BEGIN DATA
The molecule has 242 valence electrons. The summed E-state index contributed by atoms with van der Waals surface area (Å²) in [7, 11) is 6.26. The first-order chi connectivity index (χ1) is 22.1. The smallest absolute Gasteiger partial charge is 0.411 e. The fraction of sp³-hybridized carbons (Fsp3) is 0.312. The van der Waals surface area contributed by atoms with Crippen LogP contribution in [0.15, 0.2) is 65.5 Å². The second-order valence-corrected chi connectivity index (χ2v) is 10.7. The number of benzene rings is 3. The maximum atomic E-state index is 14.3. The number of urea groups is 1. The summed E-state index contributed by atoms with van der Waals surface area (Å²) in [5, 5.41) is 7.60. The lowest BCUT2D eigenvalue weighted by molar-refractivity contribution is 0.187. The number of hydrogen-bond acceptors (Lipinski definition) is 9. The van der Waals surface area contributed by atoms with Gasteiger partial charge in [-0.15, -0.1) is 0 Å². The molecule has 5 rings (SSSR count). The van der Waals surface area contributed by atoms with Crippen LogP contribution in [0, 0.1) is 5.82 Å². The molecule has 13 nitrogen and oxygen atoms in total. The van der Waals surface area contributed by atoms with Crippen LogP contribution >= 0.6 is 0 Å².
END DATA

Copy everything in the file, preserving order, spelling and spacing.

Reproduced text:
The molecule has 242 valence electrons. The summed E-state index contributed by atoms with van der Waals surface area (Å²) in [7, 11) is 6.26. The first-order chi connectivity index (χ1) is 22.1. The smallest absolute Gasteiger partial charge is 0.411 e. The fraction of sp³-hybridized carbons (Fsp3) is 0.312. The van der Waals surface area contributed by atoms with Crippen LogP contribution in [0.15, 0.2) is 65.5 Å². The second-order valence-corrected chi connectivity index (χ2v) is 10.7. The number of benzene rings is 3. The maximum atomic E-state index is 14.3. The number of urea groups is 1. The summed E-state index contributed by atoms with van der Waals surface area (Å²) in [5, 5.41) is 7.60. The lowest BCUT2D eigenvalue weighted by molar-refractivity contribution is 0.187. The number of hydrogen-bond acceptors (Lipinski definition) is 9. The van der Waals surface area contributed by atoms with Gasteiger partial charge in [-0.15, -0.1) is 0 Å². The molecule has 5 rings (SSSR count). The van der Waals surface area contributed by atoms with Crippen LogP contribution in [0, 0.1) is 5.82 Å². The molecule has 13 nitrogen and oxygen atoms in total. The van der Waals surface area contributed by atoms with Crippen LogP contribution >= 0.6 is 0 Å².